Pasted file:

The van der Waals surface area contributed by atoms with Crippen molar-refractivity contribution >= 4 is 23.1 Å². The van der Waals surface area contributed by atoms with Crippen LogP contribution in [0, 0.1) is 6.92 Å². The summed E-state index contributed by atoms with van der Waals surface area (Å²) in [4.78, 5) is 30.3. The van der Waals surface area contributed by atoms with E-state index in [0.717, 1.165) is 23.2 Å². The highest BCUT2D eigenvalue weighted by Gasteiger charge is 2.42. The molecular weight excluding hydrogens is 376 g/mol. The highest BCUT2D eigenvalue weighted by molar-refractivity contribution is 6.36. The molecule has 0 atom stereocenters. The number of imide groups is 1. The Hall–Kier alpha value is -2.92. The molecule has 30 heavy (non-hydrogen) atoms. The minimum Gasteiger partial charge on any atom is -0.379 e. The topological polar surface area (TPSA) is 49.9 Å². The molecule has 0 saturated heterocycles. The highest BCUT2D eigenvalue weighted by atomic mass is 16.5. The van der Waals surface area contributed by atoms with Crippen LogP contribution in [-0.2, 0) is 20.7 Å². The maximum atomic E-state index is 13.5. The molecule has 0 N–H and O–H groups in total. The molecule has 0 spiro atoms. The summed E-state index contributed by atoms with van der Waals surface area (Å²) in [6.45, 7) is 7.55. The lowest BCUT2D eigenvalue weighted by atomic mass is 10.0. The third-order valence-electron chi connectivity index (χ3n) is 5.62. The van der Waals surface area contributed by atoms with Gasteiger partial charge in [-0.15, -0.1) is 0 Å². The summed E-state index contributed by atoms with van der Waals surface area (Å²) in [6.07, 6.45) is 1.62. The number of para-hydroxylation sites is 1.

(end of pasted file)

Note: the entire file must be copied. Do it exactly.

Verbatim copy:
The van der Waals surface area contributed by atoms with Crippen molar-refractivity contribution >= 4 is 23.1 Å². The van der Waals surface area contributed by atoms with Crippen LogP contribution in [0, 0.1) is 6.92 Å². The summed E-state index contributed by atoms with van der Waals surface area (Å²) in [4.78, 5) is 30.3. The van der Waals surface area contributed by atoms with E-state index in [0.717, 1.165) is 23.2 Å². The highest BCUT2D eigenvalue weighted by Gasteiger charge is 2.42. The molecular weight excluding hydrogens is 376 g/mol. The highest BCUT2D eigenvalue weighted by molar-refractivity contribution is 6.36. The molecule has 0 atom stereocenters. The number of imide groups is 1. The Hall–Kier alpha value is -2.92. The molecule has 30 heavy (non-hydrogen) atoms. The minimum Gasteiger partial charge on any atom is -0.379 e. The topological polar surface area (TPSA) is 49.9 Å². The molecule has 0 saturated heterocycles. The highest BCUT2D eigenvalue weighted by atomic mass is 16.5. The van der Waals surface area contributed by atoms with Crippen LogP contribution in [-0.2, 0) is 20.7 Å². The maximum atomic E-state index is 13.5. The molecule has 0 N–H and O–H groups in total. The molecule has 0 spiro atoms. The summed E-state index contributed by atoms with van der Waals surface area (Å²) in [6.45, 7) is 7.55. The lowest BCUT2D eigenvalue weighted by atomic mass is 10.0. The third-order valence-electron chi connectivity index (χ3n) is 5.62. The van der Waals surface area contributed by atoms with Gasteiger partial charge in [-0.15, -0.1) is 0 Å². The summed E-state index contributed by atoms with van der Waals surface area (Å²) in [6.07, 6.45) is 1.62. The number of para-hydroxylation sites is 1.